Hamas's victory in Gaza is a blow to Bush's plans
by Simon Assaf
June 20, 2007
The stunning military victory by the Palestinian Hamas movement over the rival Fatah organisation in the Gaza Strip last week was a strike against imperialism in the Middle East.
The US and its allies have described the Islamist group Hamas's driving out of Fatah from Gaza as a "military coup" aimed at creating a "mini Taliban state".
It is nothing of the sort. Hamas is the democratically elected Palestinian government. Its victory last week stopped an attempted military takeover sponsored by the US and its Israeli and Egyptian allies.
George Bush rushed to embrace the "Fatah moderates" in "the battle with extremism".
Yet it is Bush who has worked hardest to strip Fatah of any credibility among the Palestinians by failing to deliver even the smallest concession in return for its recognition of Israel.
The showdown came last week after the attempted assassination of Hamas prime minister Ismail Hanaiya.
Angry Hamas fighters moved to crush what they considered to be the beginning of an Egyptian-inspired coup. Abandoned by its supporters, Fatah crumbled.
Hundreds of its fighters surrendered or walked away from the battle. Others fled across the border into Egypt.
The speed of Hamas's victory stunned the US. Israel and its Arab allies rallied around the Palestinian president, Fatah's Mahmoud Abbas.
The day after Abbas's security services were driven out of the Gaza Strip, Bush promised that the Israelis would "ease the siege" of the West Bank to "prove that life under Fatah was better than under Hamas".
Bush's comments were followed swiftly by the Israelis promising that they would finally hand over some of the Palestinian tax revenues worth hundreds of millions of dollars.
For Abbas and his Palestinian Authority it was too little too late.
Abbas has announced a new government headed by Salam Fayyad, a US-educated technocrat who was the International Monetary Fund's representative to Palestine until 2001.
This final humiliation must be painful for the generations of Fatah fighters and their supporters.
Fatah has been transformed from an organisation that fought against Zionism and imperialism into an organisation that polices its own people in their service.
Fatah, first under Yasser Arafat and now under Mahmoud Abbas, agreed to control the Palestinians in return for being allowed to run the virtually powerless Palestinian Authority in the West Bank and the Gaza Strip.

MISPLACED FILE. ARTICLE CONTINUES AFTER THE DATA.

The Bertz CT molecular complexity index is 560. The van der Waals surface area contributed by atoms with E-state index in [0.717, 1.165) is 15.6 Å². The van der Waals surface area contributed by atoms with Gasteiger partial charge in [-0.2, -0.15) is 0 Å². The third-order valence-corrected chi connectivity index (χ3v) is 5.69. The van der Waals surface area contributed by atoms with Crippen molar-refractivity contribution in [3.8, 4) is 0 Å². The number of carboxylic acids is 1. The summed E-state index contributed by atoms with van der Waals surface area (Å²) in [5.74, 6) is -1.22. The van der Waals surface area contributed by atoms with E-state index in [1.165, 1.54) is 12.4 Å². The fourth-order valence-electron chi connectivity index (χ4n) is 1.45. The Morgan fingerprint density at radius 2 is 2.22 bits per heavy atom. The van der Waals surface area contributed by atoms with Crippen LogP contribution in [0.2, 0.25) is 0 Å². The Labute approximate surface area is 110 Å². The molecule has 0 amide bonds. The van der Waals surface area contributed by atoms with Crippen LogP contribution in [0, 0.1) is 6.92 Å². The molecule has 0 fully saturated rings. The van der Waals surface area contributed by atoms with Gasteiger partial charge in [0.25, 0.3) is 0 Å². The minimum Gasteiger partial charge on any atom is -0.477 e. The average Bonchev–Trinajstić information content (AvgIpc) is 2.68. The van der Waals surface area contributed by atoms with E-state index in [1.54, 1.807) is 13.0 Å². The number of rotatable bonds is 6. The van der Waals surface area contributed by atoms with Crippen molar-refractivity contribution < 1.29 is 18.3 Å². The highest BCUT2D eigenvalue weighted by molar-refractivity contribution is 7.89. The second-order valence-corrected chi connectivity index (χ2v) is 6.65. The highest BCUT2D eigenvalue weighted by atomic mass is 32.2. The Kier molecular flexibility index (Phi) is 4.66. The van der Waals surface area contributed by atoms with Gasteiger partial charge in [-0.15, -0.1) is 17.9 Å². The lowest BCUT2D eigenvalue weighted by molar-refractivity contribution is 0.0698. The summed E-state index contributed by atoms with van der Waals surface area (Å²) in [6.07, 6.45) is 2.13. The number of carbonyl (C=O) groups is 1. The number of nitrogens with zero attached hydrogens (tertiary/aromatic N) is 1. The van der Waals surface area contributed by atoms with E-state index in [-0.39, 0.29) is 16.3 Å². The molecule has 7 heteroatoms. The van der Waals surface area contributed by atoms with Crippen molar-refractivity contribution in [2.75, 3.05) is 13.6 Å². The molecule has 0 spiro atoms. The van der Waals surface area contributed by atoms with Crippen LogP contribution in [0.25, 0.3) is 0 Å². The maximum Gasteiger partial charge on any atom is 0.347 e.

Despite its concessions, it suffered numerous humiliations from the US and Israel.
The US demanded that Abbas crush any resistance before setting out any details of the "roadmap for peace". Then in 2005 the Israelis unveiled a new wave of settlements for the West Bank.
Israel has built an Apartheid Wall that snakes across the Occupied Territories.
When the wall is complete it will annex 47 percent of the West Bank, isolating Palestinian communities into ghettoes and closed military zones.
Around 12 percent of Palestinians will be trapped inside the wall's boundaries, including 200,000 residents of East Jerusalem.
These relentless land grabs have left Palestinians living on 12 percent of their historic homeland.
As the Israelis grabbed more of the West Bank, Israeli settlers abandoned the Gaza Strip in what was widely credited as a victory for resistance.
Buoyed by the Israeli withdrawal, Hamas made its boldest move. In January 2006 it stood in the legislative elections and won because of the deep discontent with Fatah.
The US and its allies organised an international boycott of the Palestinians. Israel laid siege to Gaza and arrested Hamas MPs and ministers.
The US, Israel and their Arab allies in Egypt attempted to crush Hamas as the international boycott punished ordinary Palestinians for their democratic choice of government.
Far from the boycott and sanctions isolating and weakening Hamas, it gutted Fatah.
With its strategy of isolating Hamas in tatters, Egypt and the US insisted that Abbas stage a coup against the Hamas government.
In April, Israel announced it was transferring a million rounds of ammunition to Palestinian Authority troops, while 500 highly trained Fatah fighters crossed from Egypt into Gaza.
There were growing fears that it was only a matter of time before Fatah launched a coup against Hamas.
Yet, despite the Hamas victory, the Gaza Strip remains isolated and surrounded by hostile forces. Hamas cannot militarily defeat Israel, nor can it shift the Egyptian blockade on its southern border.
Reliant for power and water from Israel, and food and medicine from Egypt, the only way out could be the well trodden path to the Arab rulers.
As Fatah learned before, their support always comes at the price of toning down revolutionary policies.
Israel, humiliated by its defeat by the radical Islamist Hizbollah group in Lebanon last year, is threatening to launch a new war on the Gaza Strip.
The Palestinians are trapped between a hostile Egyptian dictatorship and a hateful Israeli state. There is a huge responsibility on the growing movement in Egypt to topple its dictator, Hosni Mubarak.
That would be a major defeat for imperialism and the beginning of the process that could lead to the liberation of the Palestinian people.
The following should be read alongside this article:
Fatah's journey from resistance fighters to tool of Israel and the West
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